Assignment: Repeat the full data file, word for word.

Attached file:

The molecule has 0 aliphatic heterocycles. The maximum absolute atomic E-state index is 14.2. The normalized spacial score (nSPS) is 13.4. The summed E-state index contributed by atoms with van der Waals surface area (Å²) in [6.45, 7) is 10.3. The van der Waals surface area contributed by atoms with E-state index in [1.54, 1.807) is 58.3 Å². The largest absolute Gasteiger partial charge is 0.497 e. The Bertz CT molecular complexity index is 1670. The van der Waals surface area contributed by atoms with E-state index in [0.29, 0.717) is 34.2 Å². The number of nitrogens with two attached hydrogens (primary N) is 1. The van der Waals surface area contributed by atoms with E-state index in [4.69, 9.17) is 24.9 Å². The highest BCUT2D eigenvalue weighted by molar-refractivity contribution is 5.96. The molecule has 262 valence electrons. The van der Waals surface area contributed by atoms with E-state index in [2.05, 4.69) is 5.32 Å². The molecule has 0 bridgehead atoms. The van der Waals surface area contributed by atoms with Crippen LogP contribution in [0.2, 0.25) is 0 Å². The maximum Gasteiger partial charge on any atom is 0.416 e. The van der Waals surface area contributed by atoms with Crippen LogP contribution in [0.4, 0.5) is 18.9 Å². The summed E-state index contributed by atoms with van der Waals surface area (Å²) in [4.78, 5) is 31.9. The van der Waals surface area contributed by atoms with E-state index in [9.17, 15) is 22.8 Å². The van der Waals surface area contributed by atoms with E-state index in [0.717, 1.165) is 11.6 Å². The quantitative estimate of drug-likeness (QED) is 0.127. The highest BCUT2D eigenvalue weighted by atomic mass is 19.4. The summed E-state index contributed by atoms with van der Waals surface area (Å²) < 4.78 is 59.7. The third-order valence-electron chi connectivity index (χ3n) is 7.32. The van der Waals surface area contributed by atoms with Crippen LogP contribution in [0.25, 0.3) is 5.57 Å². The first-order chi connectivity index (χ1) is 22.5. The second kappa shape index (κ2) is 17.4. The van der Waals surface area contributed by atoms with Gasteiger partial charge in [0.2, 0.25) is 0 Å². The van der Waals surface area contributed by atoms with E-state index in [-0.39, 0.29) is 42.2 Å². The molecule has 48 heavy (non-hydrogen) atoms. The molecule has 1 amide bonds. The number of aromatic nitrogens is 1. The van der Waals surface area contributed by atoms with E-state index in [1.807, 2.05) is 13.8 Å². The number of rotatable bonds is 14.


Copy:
The molecule has 0 aliphatic heterocycles. The maximum absolute atomic E-state index is 14.2. The normalized spacial score (nSPS) is 13.4. The summed E-state index contributed by atoms with van der Waals surface area (Å²) in [6.45, 7) is 10.3. The van der Waals surface area contributed by atoms with E-state index in [1.54, 1.807) is 58.3 Å². The largest absolute Gasteiger partial charge is 0.497 e. The Bertz CT molecular complexity index is 1670. The van der Waals surface area contributed by atoms with E-state index in [0.29, 0.717) is 34.2 Å². The number of nitrogens with two attached hydrogens (primary N) is 1. The van der Waals surface area contributed by atoms with E-state index in [4.69, 9.17) is 24.9 Å². The highest BCUT2D eigenvalue weighted by molar-refractivity contribution is 5.96. The molecule has 262 valence electrons. The van der Waals surface area contributed by atoms with E-state index in [2.05, 4.69) is 5.32 Å². The molecule has 0 bridgehead atoms. The van der Waals surface area contributed by atoms with Crippen LogP contribution in [0.2, 0.25) is 0 Å². The maximum Gasteiger partial charge on any atom is 0.416 e. The van der Waals surface area contributed by atoms with Crippen LogP contribution in [0.4, 0.5) is 18.9 Å². The summed E-state index contributed by atoms with van der Waals surface area (Å²) in [4.78, 5) is 31.9. The van der Waals surface area contributed by atoms with E-state index in [9.17, 15) is 22.8 Å². The van der Waals surface area contributed by atoms with E-state index in [0.717, 1.165) is 11.6 Å². The quantitative estimate of drug-likeness (QED) is 0.127. The highest BCUT2D eigenvalue weighted by atomic mass is 19.4. The summed E-state index contributed by atoms with van der Waals surface area (Å²) < 4.78 is 59.7. The third-order valence-electron chi connectivity index (χ3n) is 7.32. The van der Waals surface area contributed by atoms with Crippen LogP contribution in [0.25, 0.3) is 5.57 Å². The first-order chi connectivity index (χ1) is 22.5. The second kappa shape index (κ2) is 17.4. The van der Waals surface area contributed by atoms with Gasteiger partial charge in [0.2, 0.25) is 0 Å². The van der Waals surface area contributed by atoms with E-state index in [-0.39, 0.29) is 42.2 Å². The molecule has 48 heavy (non-hydrogen) atoms. The molecule has 1 amide bonds. The number of aromatic nitrogens is 1. The van der Waals surface area contributed by atoms with E-state index in [1.807, 2.05) is 13.8 Å². The number of rotatable bonds is 14.